The face mask recommendation when children returned to schools amid the COVID-19 pandemic did not help lower the incidence of infection, according to a new Finnish study.
Published in BMC Public Health, the study examined how the recommendation to use face coverings among children 12 years and above in Finland in autumn 2021 affected the incidence of COVID-19. At the time, the country implemented mandatory masking in schools nationwide to help curb cases. Some cities extended the recommendation to kids aged 10 and 11.
To determine how masking impacted Finnish children and adults during the fall season of 2021, the team collected case number data from the National Infectious Disease Register (NIDR) of the Finnish Institute for Health and Welfare and compared the incidence per age group.
The researchers compared the incidences of infection in 14-day periods for four months among kids 7 to 9 and 10 to 12, as well as adults 30 to 49 years of age. They found no significant effect between the younger unvaccinated age groups.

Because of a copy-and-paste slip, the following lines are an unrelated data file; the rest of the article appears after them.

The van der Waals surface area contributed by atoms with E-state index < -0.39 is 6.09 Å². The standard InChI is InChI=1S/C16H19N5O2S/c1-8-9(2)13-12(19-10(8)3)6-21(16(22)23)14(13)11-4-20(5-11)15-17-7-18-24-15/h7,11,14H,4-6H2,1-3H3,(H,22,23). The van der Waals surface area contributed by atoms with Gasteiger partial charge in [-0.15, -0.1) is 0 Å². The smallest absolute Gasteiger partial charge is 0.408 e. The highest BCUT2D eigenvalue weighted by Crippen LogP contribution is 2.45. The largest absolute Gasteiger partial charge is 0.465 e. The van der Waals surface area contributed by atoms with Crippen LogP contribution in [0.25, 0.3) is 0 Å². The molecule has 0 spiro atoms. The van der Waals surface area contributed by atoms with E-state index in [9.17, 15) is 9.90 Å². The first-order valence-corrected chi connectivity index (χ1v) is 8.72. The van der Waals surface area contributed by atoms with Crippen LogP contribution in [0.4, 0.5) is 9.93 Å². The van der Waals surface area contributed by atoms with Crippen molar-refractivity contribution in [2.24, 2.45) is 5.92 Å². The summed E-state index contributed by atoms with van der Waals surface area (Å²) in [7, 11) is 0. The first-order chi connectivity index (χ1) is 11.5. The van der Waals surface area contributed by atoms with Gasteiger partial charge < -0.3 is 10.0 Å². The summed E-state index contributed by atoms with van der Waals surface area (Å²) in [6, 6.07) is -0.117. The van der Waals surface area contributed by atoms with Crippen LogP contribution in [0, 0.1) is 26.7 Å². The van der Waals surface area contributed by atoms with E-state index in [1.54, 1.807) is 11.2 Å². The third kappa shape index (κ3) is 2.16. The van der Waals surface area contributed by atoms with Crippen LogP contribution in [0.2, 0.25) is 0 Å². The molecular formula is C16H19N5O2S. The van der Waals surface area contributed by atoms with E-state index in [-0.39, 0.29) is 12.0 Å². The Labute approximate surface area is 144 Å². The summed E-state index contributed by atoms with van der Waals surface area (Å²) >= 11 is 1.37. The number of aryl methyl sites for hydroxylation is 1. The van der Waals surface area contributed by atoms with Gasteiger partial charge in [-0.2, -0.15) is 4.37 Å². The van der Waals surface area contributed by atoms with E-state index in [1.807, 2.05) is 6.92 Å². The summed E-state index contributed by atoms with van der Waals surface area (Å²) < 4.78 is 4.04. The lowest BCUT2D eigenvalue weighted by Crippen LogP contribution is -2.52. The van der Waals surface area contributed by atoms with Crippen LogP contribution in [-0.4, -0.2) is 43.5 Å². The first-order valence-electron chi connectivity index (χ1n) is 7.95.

"According to our analysis, no additional effect was gained from mandating face masks, based on comparisons between the cities and between the age groups of the unvaccinated children (10-20 years versus 7-9 years)," the study authors wrote.
Unfortunately, the study failed to determine how rigorously the children used their masks at school and the types of masks they used during the period. They also noted that the data only reflected positive cases during the delta variant. Thus, their findings might not be comparable to those from the omicron and other variants, according to Medical Xpress.
In February, another study showed similar findings when its authors reported that the masking efforts during the peak of the pandemic did not help prevent the transmission of the virus.
"The pooled results ... did not show a clear reduction in respiratory viral infection with the use of medical/surgical masks. There were no clear differences between the use of medical/surgical masks compared with N95/P2 respirators in healthcare workers when used in routine care to reduce respiratory viral infection," the study authors noted.
The meta-analysis involved a review of 78 randomized trials on the effectiveness of physical interventions against respiratory viruses, including COVID-19, particularly their ability to interrupt or reduce the spread of disease.
Published by Medicaldaily.com